Technology these days.. It’s all about Twitter right? or blogging, High Definintion, Bluetooth.. or some sort of fandangle GPS system that seems to do all the work for us. What happened to the traditional electronics? You know – circuits, soldering irons and LEDs.. All that stuff..
Well at DOC, we’re pretty good at retaining these blue chip skills. Electronics help us out with a lot of aspects of our work. Most notably: All sorts of monitoring. We track a number of our endangered species with radio transmitters; some birds have microchips inside them; other stuff includes kakapo feeders – Smart hopppers – that will only let a particular bird grab a feed, dependant upon communications to the feeder from the electronics on the birds back.
We do a lot of work on offshore (and mainland) islands. The offshore islands are a bit of a double-edged sword for us; they’re very effective for pest control, as they have a much higher chance of staying pest free. The other edge of this blade is that they’re often very remote and hard to get to.
Enter Secretary Island.
Secretary Island is in Fiordland National Park, and is on our hitlist for having non-native mammals eradicated from its boundaries (which luckily, consist of water). The main problem we face on Secretary is the population of deer that reside there – we’re lucky that there’s no possums or rats there, though there are a number of stoats – It’s more than a hassle for local rangers to head over there every day to see if we’ve managed to captured any of these pesky deer overnight, and it costs us unneccessary taxpayer dollars to do this on an uninformed basis.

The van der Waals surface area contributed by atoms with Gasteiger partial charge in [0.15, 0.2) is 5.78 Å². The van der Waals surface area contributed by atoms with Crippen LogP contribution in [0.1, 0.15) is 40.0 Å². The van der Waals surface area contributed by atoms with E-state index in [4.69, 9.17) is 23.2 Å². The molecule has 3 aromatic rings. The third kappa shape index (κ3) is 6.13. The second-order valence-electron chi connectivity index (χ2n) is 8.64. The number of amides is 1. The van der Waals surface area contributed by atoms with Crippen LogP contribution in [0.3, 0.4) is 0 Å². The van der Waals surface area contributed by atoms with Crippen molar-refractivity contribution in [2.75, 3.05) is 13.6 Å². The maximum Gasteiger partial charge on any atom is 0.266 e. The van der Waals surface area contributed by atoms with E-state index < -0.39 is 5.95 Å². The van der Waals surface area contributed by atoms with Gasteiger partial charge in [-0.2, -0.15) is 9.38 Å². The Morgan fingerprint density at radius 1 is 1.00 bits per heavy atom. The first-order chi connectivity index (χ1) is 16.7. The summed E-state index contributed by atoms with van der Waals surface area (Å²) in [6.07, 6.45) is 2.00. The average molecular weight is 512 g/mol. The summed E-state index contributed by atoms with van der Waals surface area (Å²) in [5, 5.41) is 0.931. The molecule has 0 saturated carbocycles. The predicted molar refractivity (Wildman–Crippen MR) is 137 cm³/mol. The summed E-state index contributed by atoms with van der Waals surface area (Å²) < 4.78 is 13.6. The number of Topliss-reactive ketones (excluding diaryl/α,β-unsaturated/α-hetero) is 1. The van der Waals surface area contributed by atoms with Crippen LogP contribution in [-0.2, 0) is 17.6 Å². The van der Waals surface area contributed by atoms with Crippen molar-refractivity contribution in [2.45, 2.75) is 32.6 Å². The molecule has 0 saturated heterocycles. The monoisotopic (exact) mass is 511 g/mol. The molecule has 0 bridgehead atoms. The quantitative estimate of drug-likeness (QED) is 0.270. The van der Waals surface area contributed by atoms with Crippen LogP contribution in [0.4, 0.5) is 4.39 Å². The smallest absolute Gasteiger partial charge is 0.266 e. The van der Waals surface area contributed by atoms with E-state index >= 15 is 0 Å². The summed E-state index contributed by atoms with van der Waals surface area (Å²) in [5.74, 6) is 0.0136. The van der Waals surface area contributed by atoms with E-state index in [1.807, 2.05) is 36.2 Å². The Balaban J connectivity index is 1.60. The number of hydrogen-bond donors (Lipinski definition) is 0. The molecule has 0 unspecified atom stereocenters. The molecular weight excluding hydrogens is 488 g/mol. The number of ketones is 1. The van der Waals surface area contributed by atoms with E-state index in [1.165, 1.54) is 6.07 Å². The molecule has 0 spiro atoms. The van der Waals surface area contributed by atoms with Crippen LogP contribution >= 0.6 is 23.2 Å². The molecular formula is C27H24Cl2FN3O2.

On the island are fenced pens or cages. When a stray deer has wandered into one of these pens, the gate on it will automatically shut behind it. The next part, is how do we know that this pen is now occupied, and how can we guarantee a worthwhile mission to Secretary?
These gates feature a rare after-market customisation: Our electronics experts have developed a complicated (certainly for me) array of solder and circuits, self powered and neatly packaged into small weather-proof boxes. What these devices do, is notify the local area office via email that there is a deer contained in a pen on Secretary Island, waiting patiently – or otherwise – for removal.
This sort of technology is continually helping us do more work, with less money. A great example of this is the “Ear in the air”– a recent joint-venture between DOCs Research and Development group, private comany Wildtech NZ, and our West Coast Conservancy – This “Ear in the air” is being used to monitor Kiwi from an airplane. The transmitters fitted on the kiwi don’t just tell the scientist in the plane where the kiwi are in the bush, but are clever enough to tell us which kiwi is doing what, whether it’s incubating eggs, if their chicks have hatched, or if it’s just milling about. Before this technology, this same work that now takes two hours, would generally take 45 days of a ranger monitoring in dense, rough terrain. So with a bit of solder and circuitry, and a lot of deep thinking, 45 days of hard work becomes 2 hours of work from a plane.. Awesome.
To me, this stuff is amazing. What do you guys reckon? Have you got any ideas? Want to know any more? (there is more) then please feel free to get e-involved on the comments !